Harper frustrated over Senate shenanigans

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LIMA, Peru — Prime Minister Stephen Harper apologized Wednesday and said he was in the dark when his chief of staff gave $90,000 to Sen. Mike Duffy — a gift opposition MPs want investigated by the RCMP and probed by Parliament.

"I’m very sorry that this has occurred," Harper said from Lima where he was on a trade mission. "I’ve been through the range of emotions. I’m sorry, I’m frustrated and I’m extremely angry."

Harper insisted during his first media availability since the scandal exploded that he learned of Nigel Wright’s gift to help Duffy reimburse inappropriate housing allowances through news reports.

"I think what’s more important about this … I was not consulted," Harper said. "I was not asked to sign off on any such thing."

And while Harper was apologizing about what was going on behind his back, his right hand in the Senate chalked up intensive coverage to "hyped-up media stories" in a town "populated by Liberal elites and their media lickspittles."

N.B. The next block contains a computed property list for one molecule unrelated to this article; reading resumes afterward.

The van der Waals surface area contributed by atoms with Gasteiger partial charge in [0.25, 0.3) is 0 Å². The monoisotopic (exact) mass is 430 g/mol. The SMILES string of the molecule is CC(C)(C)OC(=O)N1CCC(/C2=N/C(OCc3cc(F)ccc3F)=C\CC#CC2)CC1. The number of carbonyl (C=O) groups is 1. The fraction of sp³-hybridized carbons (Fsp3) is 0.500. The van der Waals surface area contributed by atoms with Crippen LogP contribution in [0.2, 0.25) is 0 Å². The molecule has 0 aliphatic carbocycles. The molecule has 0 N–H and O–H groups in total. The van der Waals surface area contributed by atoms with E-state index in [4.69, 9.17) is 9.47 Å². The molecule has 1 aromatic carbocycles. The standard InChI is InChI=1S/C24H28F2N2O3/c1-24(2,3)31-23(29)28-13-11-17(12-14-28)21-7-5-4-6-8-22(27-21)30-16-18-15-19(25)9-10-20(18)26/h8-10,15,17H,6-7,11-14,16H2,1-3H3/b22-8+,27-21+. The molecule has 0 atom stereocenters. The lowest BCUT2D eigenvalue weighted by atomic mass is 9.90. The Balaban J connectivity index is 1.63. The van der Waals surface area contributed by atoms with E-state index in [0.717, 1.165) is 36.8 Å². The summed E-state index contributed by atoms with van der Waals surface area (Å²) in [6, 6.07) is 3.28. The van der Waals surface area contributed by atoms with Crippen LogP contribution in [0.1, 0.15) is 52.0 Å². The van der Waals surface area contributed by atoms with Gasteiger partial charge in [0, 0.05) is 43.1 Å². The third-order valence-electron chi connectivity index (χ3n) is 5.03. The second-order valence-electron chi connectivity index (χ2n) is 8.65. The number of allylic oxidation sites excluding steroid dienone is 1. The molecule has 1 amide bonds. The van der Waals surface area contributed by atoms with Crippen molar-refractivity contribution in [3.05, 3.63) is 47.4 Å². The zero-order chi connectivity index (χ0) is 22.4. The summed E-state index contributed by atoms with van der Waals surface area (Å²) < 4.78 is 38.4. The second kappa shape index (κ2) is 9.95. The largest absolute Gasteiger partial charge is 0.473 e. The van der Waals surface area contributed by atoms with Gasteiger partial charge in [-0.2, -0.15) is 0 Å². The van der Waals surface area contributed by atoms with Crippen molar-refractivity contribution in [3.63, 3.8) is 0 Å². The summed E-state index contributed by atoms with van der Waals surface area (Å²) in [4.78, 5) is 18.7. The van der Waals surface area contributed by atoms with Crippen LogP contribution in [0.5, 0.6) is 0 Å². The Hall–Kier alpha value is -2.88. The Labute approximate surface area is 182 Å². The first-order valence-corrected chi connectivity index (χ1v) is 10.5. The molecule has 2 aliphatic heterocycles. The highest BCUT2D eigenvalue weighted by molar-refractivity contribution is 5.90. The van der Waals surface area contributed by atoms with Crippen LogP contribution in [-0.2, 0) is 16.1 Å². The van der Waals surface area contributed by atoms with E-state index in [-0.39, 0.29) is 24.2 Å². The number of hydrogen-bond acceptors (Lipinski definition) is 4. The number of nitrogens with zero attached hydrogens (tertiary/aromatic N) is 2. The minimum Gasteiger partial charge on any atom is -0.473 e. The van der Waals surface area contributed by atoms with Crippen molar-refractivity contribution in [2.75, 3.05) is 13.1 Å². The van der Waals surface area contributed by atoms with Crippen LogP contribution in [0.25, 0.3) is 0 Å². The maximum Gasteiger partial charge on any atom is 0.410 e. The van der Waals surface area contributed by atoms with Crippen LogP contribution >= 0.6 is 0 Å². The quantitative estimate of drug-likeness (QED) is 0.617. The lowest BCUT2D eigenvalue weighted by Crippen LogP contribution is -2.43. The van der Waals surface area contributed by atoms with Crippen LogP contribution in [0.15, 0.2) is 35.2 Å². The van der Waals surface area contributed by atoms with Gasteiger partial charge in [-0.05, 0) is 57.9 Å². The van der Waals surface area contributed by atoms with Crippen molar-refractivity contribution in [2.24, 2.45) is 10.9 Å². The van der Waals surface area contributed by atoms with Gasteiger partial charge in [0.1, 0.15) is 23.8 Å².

Marjory LeBreton, government leader in the Red Chamber, accepted no responsibility for what transpired under her watch while Conservatives were filing inappropriate housing and travel claims for years.

Duffy, whose case has garnered the most attention, refused calls Wednesday from Tories to quit.

He said in a statement that his actions "do not merit criticism" and welcomed a second look at his expenses by the Senate board of internal economy — the same committee accused of doctoring his first audit.

A request by Liberal senators to send the Duffy file to the Mounties was rejected by the Conservative-dominated committee.

NDP Leader Thomas Mulcair said having the committee conduct a review "is about as credible as Paul Martin asking Jean Chretien to investigate the (Liberal) sponsorship scandal."

Mulcair also announced a "roll up the red carpet" campaign to abolish the Senate.

Liberal Leader Justin Trudeau alleged government interference and called on Conservatives to "tell us who gave the order to whitewash" the report.

"If Wright is solely responsible, when will the government call him to testify under oath to his malfeasance?" Trudeau asked.

The government stuck to its line that the federal ethics watchdog is investigating while the Senate ethics officer is also poking around.

Senators Patrick Brazeau and Mac Harb refuse to return their housing allowances, saying they broke no rules.

Sen. Pamela Wallin is awaiting an audit into travel claims.

All three now sit as independents, along with Duffy.